The two other Hunter sites are further inland and could have been refuge areas with access to water and game. Richard Wright suggests that the Liverpool Plains was a relatively fertile area even during the harsh climatic conditions of the LGM, although he notes that there were periods when the climate did deteriorate significantly.[8]

Dates then seem to vanish. Then we have a first date of 9,320+/-160 from Stuart’s Point in the Macleay Valley as the coastal zone begins to stabilise.[9]. From around 4,000 years ago a rush of dates begins. Intensification had begun.


Recognising that the continental shelf in New England is far narrower and therefore the scale effects of sea level change are less, my preliminary analysis does seem broadly supportive of the new paper, recognising that I have only read the summary. However, I do have some questions in my mind.:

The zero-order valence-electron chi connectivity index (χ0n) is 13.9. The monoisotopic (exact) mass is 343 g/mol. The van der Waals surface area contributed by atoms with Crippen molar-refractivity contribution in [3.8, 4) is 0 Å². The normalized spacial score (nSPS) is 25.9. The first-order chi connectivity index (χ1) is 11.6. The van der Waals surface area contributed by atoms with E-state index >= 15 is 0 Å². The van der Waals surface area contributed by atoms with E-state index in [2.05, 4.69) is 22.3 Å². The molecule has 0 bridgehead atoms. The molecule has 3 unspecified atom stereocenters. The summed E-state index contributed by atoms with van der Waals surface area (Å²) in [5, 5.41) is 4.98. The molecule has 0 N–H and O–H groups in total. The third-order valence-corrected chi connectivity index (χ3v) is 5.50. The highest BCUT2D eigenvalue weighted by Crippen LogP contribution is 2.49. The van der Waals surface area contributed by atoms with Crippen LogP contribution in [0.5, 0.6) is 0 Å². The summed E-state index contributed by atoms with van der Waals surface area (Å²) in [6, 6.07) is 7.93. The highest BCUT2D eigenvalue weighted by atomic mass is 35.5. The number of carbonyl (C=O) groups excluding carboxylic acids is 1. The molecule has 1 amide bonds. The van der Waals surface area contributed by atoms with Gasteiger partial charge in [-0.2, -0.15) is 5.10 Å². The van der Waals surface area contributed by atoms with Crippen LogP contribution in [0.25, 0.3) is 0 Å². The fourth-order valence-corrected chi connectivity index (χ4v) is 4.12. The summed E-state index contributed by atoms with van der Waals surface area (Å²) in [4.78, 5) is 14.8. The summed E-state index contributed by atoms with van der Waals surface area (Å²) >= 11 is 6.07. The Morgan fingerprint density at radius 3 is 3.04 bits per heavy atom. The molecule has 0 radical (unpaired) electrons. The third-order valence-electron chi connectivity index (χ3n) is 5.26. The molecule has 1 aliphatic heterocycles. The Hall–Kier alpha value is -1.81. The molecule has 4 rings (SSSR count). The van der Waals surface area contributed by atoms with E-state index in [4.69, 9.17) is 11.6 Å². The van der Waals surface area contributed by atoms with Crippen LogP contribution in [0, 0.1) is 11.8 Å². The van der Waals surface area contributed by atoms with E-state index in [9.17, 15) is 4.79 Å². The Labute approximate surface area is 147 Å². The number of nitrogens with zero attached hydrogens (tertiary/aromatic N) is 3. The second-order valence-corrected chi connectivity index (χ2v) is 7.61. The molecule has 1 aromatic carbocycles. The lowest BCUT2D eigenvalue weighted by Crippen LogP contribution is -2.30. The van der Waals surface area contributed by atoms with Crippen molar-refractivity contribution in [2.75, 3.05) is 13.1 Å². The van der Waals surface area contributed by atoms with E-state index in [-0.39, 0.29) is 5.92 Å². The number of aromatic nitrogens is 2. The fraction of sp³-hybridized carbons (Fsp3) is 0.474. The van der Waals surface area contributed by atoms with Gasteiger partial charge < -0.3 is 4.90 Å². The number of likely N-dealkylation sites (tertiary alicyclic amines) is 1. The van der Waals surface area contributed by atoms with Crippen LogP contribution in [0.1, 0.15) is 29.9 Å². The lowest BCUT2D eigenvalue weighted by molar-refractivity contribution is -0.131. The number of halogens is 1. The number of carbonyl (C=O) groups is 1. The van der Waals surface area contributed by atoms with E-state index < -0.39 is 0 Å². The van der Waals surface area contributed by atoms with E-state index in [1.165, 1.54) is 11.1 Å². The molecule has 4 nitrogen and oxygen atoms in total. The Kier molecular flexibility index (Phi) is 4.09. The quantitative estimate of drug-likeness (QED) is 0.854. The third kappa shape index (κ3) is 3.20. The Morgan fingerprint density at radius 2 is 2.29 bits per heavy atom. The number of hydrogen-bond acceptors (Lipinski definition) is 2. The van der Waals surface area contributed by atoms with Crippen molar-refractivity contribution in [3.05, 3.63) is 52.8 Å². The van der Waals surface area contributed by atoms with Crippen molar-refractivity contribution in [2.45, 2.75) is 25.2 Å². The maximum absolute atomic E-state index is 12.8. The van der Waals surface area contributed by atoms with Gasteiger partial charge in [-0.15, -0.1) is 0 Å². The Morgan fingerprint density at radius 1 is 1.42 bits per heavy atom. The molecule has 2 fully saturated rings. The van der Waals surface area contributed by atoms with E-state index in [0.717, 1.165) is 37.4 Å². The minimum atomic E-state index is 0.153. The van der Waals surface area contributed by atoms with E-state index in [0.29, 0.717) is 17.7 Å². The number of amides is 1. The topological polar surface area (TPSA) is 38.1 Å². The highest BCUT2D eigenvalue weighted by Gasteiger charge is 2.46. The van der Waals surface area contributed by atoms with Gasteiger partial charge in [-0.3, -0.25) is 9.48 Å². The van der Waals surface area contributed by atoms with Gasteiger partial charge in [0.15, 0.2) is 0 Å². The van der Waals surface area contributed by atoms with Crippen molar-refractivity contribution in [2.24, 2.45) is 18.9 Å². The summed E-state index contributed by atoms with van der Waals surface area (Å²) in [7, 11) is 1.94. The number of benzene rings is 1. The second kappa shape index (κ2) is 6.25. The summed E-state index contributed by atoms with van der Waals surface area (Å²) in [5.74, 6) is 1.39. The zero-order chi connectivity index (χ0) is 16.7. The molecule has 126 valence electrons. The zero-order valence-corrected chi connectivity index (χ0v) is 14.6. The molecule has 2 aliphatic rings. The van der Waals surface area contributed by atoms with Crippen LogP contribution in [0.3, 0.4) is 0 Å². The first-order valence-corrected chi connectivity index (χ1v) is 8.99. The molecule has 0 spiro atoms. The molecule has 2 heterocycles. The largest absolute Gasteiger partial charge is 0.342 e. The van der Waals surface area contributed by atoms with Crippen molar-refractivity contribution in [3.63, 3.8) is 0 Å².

To begin with, I am reluctant to accept that there were no Aboriginal people on the humid coastal strip between the Hunter and Southern Queensland. I think that we need a lot more micro or local level information on the changing environment including sea levels.

Then we have the language patterns. As best I understand it, the differences between the northern and southern coastal languages could support re-occupation from north and south. But then we have the problem of the length of time required for the languages to differentiate into the pattern that existed at the time of European occupation. I don’t have an answer for this.